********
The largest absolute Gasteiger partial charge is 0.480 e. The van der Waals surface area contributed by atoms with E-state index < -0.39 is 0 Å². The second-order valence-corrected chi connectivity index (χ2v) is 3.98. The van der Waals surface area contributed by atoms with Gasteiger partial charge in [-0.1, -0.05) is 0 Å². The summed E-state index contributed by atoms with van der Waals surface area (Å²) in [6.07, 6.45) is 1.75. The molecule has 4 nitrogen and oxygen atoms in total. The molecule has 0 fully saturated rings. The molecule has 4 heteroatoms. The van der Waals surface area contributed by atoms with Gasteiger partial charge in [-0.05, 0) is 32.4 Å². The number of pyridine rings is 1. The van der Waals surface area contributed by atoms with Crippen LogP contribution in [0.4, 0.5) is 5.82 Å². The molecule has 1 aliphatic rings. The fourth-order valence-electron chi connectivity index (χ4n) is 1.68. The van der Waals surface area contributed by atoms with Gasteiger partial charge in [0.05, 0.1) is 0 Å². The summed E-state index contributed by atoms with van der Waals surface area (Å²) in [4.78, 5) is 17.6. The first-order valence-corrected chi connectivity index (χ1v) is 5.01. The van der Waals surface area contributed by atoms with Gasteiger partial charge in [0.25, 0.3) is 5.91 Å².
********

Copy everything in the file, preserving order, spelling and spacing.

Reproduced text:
The largest absolute Gasteiger partial charge is 0.480 e. The van der Waals surface area contributed by atoms with E-state index < -0.39 is 0 Å². The second-order valence-corrected chi connectivity index (χ2v) is 3.98. The van der Waals surface area contributed by atoms with Gasteiger partial charge in [-0.1, -0.05) is 0 Å². The summed E-state index contributed by atoms with van der Waals surface area (Å²) in [6.07, 6.45) is 1.75. The molecule has 4 nitrogen and oxygen atoms in total. The molecule has 0 fully saturated rings. The molecule has 4 heteroatoms. The van der Waals surface area contributed by atoms with Gasteiger partial charge in [-0.05, 0) is 32.4 Å². The number of pyridine rings is 1. The van der Waals surface area contributed by atoms with Crippen LogP contribution in [0.4, 0.5) is 5.82 Å². The molecule has 1 aliphatic rings. The fourth-order valence-electron chi connectivity index (χ4n) is 1.68. The van der Waals surface area contributed by atoms with Gasteiger partial charge in [0.05, 0.1) is 0 Å². The summed E-state index contributed by atoms with van der Waals surface area (Å²) in [4.78, 5) is 17.6. The first-order valence-corrected chi connectivity index (χ1v) is 5.01. The van der Waals surface area contributed by atoms with Gasteiger partial charge in [0.25, 0.3) is 5.91 Å².